Is this what we settle for? Easter…
When we really think about Easter in contemporary America, what are we really celebrating? Christians know that we are celebrating the resurrection of Jesus; or at least so we think. In an increasingly secular America, Easter has returned to its Saxon and Germanic roots: Eostre, or Ostara. Ostara is the Germanic “goddess of the dawn” and with this goddess, the ancient Saxons and Germans celebrated fertility and the new life of spring. The early Anglo-Saxon Christians in England began adopting the pagan customs of the spring festival of Ostara in the early 19th century, and those customs migrated to the United States.
As “Easter” became synonymous with the celebration of spring, the religious observance of Pascha—Passover and Resurrection—have slowly faded and blended into this cultural observance. Contemporary Christians in America celebrate spring and fertility almost as much as we remember the resurrection of Christ.
Now don’t misunderstand me. I love spring, the new birth of plant and animal life, etc. I love the smell of the first flowers of the year. Here in Montana, the lilac blooms and by its sweet fragrance we know that summer is coming. Yet, as followers of Christ, Easter must take on a much different tone than simply another celebration.
Call it what you will, but this day is resurrection day. It is the day we remember, rejoice and revel, not only in the resurrection of Jesus, but also in His promise that we too are resurrected. In our faith, the Holy Spirit resurrects us now. The lives that we live on this earth, here and now, are resurrected. Now, we are freed from the hold of sin, and the fear of death. We are empowered and led by the Spirit of Christ, the Holy Spirit. We are the focus and the fountain of divine love. We are now continuing the mission of Christ in this world, and in the power of Christ. How do we call ourselves Christians, Biblical Christians, if we do not know that simple fact?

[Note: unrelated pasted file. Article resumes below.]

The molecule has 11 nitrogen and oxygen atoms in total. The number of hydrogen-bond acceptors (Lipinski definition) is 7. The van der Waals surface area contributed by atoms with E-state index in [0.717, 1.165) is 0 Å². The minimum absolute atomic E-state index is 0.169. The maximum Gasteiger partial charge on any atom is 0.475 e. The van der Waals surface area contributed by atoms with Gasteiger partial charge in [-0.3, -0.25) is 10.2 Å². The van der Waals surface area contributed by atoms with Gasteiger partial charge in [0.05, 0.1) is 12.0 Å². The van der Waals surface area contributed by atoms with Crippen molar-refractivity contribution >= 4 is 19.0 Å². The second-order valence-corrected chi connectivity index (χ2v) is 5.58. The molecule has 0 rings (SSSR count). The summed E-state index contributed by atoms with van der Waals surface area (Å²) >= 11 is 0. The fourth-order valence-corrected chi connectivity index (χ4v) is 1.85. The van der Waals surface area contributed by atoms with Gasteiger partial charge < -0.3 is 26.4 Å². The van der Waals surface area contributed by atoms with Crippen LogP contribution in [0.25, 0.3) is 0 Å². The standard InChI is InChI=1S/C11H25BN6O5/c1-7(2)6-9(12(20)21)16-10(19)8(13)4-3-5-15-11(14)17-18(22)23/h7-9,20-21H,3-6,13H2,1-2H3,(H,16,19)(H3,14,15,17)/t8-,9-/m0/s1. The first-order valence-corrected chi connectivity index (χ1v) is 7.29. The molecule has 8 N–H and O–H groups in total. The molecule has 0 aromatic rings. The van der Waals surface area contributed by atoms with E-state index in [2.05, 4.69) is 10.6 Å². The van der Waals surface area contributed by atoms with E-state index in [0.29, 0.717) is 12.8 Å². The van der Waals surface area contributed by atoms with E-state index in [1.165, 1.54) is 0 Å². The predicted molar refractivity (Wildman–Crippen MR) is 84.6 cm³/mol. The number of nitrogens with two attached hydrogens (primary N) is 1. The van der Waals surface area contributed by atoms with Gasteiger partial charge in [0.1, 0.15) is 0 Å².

Our spiritual senses have been dulled by our world. We have taken to infighting, and divided into sects where we have become Catholic, Protestant, Mainline, Evangelical, Charismatic, Fundamentalist, Pentecostal, and so on. We have forgotten what it means to be people of the resurrection, as well as people of the cross. We have forgotten that we are people of the Spirit, not simply people of the “Book.” We are flawed and “worldly,” and yet we are resurrected and full of self-giving love for our fellow human beings.
As bearers of the cross and temples of the Spirit, we cannot stand for a consumer-focused church. The church that simply makes us feel better about ourselves is no substitute for actually living the life that God has called us to live in the Spirit of Christ.
My challenge to you this Easter is very simple: live the resurrection now!